At last, I have the results of my DNA testing done by Ancestry and now I know I have  DNA from the Indigenous People of the Americas. It may be a small amount….but it is there!

I had Autosomal DNA tested…. the following is a definition….

“Autosomal DNA is a term used in genetic genealogy to describe DNA which is inherited from the autosomal chromosomes. An autosome is any of the numbered chromosomes, as opposed to the sex chromosomes. Humans have 22 pairs of autosomes and one pair of sex chromosomes (the X chromosome and the Y chromosome). Autosomes are numbered roughly in relation to their sizes. That is, Chromosome 1 has approximately 2,800 genes, while chromosome 22 has approximately 750 genes. 

FROM: (http://www.isogg.org/wiki/Autosomal)

Native American 8%

“Primarily located in: North America, Central America, South America..this info came with my DNA Results from Ancestry…..Your genetic ethnicity estimate indicates that you have ancestry from the region that is home to the indigenous people of the Americas. This vast region stretches over two continents to include the rugged territory of Alaska and Canada, mountains and plains of the United States, dry valleys of Mexico, tropical jungles of Central America and South America, and the Patagonian steppes of southern Argentina and Chile.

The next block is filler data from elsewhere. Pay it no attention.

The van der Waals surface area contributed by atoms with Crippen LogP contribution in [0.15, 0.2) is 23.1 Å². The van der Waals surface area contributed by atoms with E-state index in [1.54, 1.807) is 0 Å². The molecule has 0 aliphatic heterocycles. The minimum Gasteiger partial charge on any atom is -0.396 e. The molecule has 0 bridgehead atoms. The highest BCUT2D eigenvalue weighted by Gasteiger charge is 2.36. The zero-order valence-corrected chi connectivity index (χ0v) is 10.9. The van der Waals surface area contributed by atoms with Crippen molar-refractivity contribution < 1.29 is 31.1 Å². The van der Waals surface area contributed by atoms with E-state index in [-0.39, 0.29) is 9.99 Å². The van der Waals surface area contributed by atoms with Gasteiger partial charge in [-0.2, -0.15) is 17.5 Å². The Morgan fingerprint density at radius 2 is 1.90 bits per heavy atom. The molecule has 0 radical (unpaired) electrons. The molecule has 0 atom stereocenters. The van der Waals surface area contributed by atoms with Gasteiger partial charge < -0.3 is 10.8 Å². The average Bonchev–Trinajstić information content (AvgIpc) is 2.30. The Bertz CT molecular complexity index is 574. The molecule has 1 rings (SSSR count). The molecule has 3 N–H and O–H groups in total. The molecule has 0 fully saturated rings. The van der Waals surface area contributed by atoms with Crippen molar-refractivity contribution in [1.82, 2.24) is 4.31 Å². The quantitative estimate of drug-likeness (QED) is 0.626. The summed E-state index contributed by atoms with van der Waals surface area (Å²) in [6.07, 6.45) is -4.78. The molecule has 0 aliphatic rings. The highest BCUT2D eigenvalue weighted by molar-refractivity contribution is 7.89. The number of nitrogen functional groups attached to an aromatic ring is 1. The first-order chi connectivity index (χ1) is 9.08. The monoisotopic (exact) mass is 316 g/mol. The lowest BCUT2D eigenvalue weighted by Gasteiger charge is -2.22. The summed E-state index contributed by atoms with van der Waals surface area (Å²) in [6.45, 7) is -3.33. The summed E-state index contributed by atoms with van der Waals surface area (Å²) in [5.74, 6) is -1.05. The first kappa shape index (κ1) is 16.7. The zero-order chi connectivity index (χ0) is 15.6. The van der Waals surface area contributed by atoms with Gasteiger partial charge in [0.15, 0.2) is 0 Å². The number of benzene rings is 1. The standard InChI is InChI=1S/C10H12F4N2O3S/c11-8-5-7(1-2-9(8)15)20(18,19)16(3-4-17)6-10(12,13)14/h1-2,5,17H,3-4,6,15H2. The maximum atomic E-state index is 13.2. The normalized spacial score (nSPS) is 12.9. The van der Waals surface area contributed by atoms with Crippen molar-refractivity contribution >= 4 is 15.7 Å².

Migrations into this region

“North and South America were settled by at least three waves of migrants from Asia, who occupied the Americas from Canada to the southern tip of Chile. North America was initially occupied by people who came from Siberia and coastal North Asia, when probably fewer than 1,000 individuals crossed the Bering land bridge; they were likely tracking animal herds and discovered an expansive new territory. Native Americans appear to derive from this initial wave of migration. Mounting evidence suggests they dispersed rapidly along the western coast of the Americas, perhaps by sea, within a period of only about a thousand years. Not long after humans first appeared in today’s Alaska and the western United States, they had already settled as far south as the tip of modern-day Chile.”

MY DNA would suggest that in addition to my Native American DND, I have some Celtic DND from Europe and Great Britain…pretty good combination, I would say. 

Europe 92%

  • Ireland 33%

  • Europe West 33%

  • Iberian Peninsula 9%

  • Italy/Greece 8%  

    Prehistoric Ireland & Scotland

    “After the Ice Age glaciers retreated from Northern Europe more than 9,000 years ago, hunter- gatherers spread north into what is now Great Britain and Ireland, during the Middle Stone Age. Some 3,000 years later, during the New Stone Age, the first farming communities appeared in Ireland. The Bronze Age began 4,500 years ago and brought with it new skills linked to metalworking and pottery. During the late Bronze Age, Iron was discovered in mainland Europe and a new cultural phenomenon began to evolve.

    Around 500 B.C., the Bronze Age gave way to an early Iron Age culture that spread across all of Western Europe, including the British Isles. These new people originated in central Europe, near what is Austria today. They were divided into many different tribes, but were collectively known as the Celts.

    The Celts